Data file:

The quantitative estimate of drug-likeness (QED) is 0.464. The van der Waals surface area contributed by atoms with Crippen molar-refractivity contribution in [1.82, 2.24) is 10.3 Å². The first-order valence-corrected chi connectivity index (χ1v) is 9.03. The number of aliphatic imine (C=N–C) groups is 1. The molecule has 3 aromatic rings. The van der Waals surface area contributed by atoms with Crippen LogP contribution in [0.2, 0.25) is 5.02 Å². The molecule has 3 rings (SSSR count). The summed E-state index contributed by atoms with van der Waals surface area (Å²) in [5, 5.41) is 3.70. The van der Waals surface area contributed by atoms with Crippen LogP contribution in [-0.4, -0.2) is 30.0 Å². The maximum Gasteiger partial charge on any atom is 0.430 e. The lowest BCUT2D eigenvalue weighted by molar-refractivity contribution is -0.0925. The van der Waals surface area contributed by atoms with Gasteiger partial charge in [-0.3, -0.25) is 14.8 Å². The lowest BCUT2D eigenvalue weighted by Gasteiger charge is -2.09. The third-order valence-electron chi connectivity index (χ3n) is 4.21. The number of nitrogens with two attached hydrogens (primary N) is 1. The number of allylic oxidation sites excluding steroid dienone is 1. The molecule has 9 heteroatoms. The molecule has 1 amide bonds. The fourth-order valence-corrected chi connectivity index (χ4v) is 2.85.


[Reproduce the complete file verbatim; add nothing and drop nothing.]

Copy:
The quantitative estimate of drug-likeness (QED) is 0.464. The van der Waals surface area contributed by atoms with Crippen molar-refractivity contribution in [1.82, 2.24) is 10.3 Å². The first-order valence-corrected chi connectivity index (χ1v) is 9.03. The number of aliphatic imine (C=N–C) groups is 1. The molecule has 3 aromatic rings. The van der Waals surface area contributed by atoms with Crippen LogP contribution in [0.2, 0.25) is 5.02 Å². The molecule has 3 rings (SSSR count). The summed E-state index contributed by atoms with van der Waals surface area (Å²) in [5, 5.41) is 3.70. The van der Waals surface area contributed by atoms with Crippen LogP contribution in [-0.4, -0.2) is 30.0 Å². The maximum Gasteiger partial charge on any atom is 0.430 e. The lowest BCUT2D eigenvalue weighted by molar-refractivity contribution is -0.0925. The van der Waals surface area contributed by atoms with Gasteiger partial charge in [-0.3, -0.25) is 14.8 Å². The lowest BCUT2D eigenvalue weighted by Gasteiger charge is -2.09. The third-order valence-electron chi connectivity index (χ3n) is 4.21. The number of nitrogens with two attached hydrogens (primary N) is 1. The number of allylic oxidation sites excluding steroid dienone is 1. The molecule has 9 heteroatoms. The molecule has 1 amide bonds. The fourth-order valence-corrected chi connectivity index (χ4v) is 2.85.